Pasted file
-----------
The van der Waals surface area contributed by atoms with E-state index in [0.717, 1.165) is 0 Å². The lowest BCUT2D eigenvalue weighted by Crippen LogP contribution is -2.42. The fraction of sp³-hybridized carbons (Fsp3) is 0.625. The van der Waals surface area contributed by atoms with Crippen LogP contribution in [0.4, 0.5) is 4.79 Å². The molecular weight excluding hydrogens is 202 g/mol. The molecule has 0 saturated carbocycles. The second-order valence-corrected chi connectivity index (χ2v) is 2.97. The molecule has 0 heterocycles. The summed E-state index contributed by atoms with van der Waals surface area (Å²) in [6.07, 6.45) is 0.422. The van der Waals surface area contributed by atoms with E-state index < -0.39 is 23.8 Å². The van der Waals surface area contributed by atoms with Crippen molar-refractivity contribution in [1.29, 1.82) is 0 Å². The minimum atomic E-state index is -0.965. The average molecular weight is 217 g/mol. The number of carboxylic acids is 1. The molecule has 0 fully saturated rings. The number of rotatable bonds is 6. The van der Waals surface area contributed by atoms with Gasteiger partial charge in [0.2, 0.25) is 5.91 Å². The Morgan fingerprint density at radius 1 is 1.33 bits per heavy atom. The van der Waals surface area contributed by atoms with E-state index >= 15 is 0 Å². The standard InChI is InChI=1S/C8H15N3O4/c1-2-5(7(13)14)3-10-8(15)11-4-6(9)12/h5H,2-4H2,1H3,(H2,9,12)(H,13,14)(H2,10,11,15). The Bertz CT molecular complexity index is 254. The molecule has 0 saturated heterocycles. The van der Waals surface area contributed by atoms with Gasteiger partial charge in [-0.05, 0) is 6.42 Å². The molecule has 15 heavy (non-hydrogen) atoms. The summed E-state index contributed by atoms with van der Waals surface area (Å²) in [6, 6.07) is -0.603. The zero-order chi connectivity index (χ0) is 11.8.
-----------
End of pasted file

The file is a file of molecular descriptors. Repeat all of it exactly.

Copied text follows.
The van der Waals surface area contributed by atoms with E-state index in [0.717, 1.165) is 0 Å². The lowest BCUT2D eigenvalue weighted by Crippen LogP contribution is -2.42. The fraction of sp³-hybridized carbons (Fsp3) is 0.625. The van der Waals surface area contributed by atoms with Crippen LogP contribution in [0.4, 0.5) is 4.79 Å². The molecular weight excluding hydrogens is 202 g/mol. The molecule has 0 saturated carbocycles. The second-order valence-corrected chi connectivity index (χ2v) is 2.97. The molecule has 0 heterocycles. The summed E-state index contributed by atoms with van der Waals surface area (Å²) in [6.07, 6.45) is 0.422. The van der Waals surface area contributed by atoms with E-state index < -0.39 is 23.8 Å². The van der Waals surface area contributed by atoms with Crippen molar-refractivity contribution in [1.29, 1.82) is 0 Å². The minimum atomic E-state index is -0.965. The average molecular weight is 217 g/mol. The number of carboxylic acids is 1. The molecule has 0 fully saturated rings. The number of rotatable bonds is 6. The van der Waals surface area contributed by atoms with Gasteiger partial charge in [0.2, 0.25) is 5.91 Å². The Morgan fingerprint density at radius 1 is 1.33 bits per heavy atom. The van der Waals surface area contributed by atoms with E-state index >= 15 is 0 Å². The standard InChI is InChI=1S/C8H15N3O4/c1-2-5(7(13)14)3-10-8(15)11-4-6(9)12/h5H,2-4H2,1H3,(H2,9,12)(H,13,14)(H2,10,11,15). The Bertz CT molecular complexity index is 254. The molecule has 0 saturated heterocycles. The van der Waals surface area contributed by atoms with Gasteiger partial charge in [-0.05, 0) is 6.42 Å². The molecule has 15 heavy (non-hydrogen) atoms. The summed E-state index contributed by atoms with van der Waals surface area (Å²) in [6, 6.07) is -0.603. The zero-order chi connectivity index (χ0) is 11.8.